A major campaign is due to be launched today to encourage former nurses to rejoin the profession in order to alleviate the current shortage of staff in the NHS.
As exclusively revealed last week by Nursing Times, the national education and training body hopes to tempt former nurses by paying the full cost of return to practice courses and offering guaranteed placements in trusts.
Health Education England plans to spend almost £5m on the scheme, according to Nursing Times sister title Health Service Journal.
It will also be used to cover expenses for returning nurses including travel, childcare and books.
“This is a quick way to get nurses into the system… It is the right thing to do”
The £4.7m investment will be spread over three years, with £2m due to be spent this financial year, £1.5m earmarked for 2015-16 and £1.2m in 2016-17.
HEE’s push on return to practice recruitment comes at a time of widespread staff shortages with many NHS trusts forced to recruit staff overseas.
The body has already increased the number of pre-registration nurse training places at universities by 9% this year.
The Come Back campaign, due to launched today, significantly extends HEE’s statutory duty, which only covers the education and training of the future healthcare workforce.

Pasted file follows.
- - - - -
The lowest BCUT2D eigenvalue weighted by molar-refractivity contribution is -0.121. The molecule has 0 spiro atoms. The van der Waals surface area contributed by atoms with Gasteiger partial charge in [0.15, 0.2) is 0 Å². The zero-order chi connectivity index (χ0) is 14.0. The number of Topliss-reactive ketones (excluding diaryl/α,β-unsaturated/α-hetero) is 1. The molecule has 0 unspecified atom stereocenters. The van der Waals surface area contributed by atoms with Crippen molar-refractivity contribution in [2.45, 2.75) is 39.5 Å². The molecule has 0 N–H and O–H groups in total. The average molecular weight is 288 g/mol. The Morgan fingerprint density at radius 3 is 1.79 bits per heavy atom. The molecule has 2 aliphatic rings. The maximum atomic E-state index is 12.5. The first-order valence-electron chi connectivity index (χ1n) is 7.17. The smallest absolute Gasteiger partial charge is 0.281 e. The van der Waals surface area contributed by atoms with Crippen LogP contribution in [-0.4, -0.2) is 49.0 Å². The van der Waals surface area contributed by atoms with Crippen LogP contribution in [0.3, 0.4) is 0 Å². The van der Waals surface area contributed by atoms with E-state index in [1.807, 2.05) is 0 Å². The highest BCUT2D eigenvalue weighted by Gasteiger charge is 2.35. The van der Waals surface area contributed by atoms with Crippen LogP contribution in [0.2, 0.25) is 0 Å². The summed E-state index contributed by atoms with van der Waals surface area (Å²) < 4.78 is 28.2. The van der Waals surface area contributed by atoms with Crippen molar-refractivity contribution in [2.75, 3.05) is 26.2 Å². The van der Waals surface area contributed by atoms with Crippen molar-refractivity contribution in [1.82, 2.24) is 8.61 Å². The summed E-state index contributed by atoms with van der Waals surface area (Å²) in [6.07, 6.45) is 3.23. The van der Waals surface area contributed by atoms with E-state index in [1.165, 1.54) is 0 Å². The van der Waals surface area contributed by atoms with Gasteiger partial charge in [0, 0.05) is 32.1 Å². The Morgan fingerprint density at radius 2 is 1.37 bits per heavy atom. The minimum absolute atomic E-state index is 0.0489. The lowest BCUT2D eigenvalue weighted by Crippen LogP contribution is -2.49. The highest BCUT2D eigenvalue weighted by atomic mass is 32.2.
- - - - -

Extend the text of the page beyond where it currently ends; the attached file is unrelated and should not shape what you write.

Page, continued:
The Francis report into failures at Mid Staffordshire Foundation Trust and new requirements on safe staffing have helped drive the recruitment of an extra 8,700 nurses in the NHS since August last year.
Research by HEE earlier this year found nurses looking to return to the NHS had to fund the cost themselves, often struggled to find courses in their areas and had to arrange placements with NHS trusts themselves.
Nurses who returned to practice often had lower drop-out rates and stayed in the job until they retired, the research also found.
Lisa Bayliss-Pratt, director of nursing at HEE and chair of the return to practice steering group, said the project would not tackle the shortage of nurses in the NHS on its own.
“This is a quick way to get nurses into the system; HEE has taken the lead and pulled the system together,” she said. “It is the right thing to do,” she said.
“Our role in the system is to enable the right people to get to the right place at the right time, and this has been our rationale for this project,” she added.
Jan Stevens, HEE national director for West Midlands who led the work for HEE, said: “We have listened to experiences from up and down the country and we have worked hard to address the issues which have been preventing successful returns to practice.”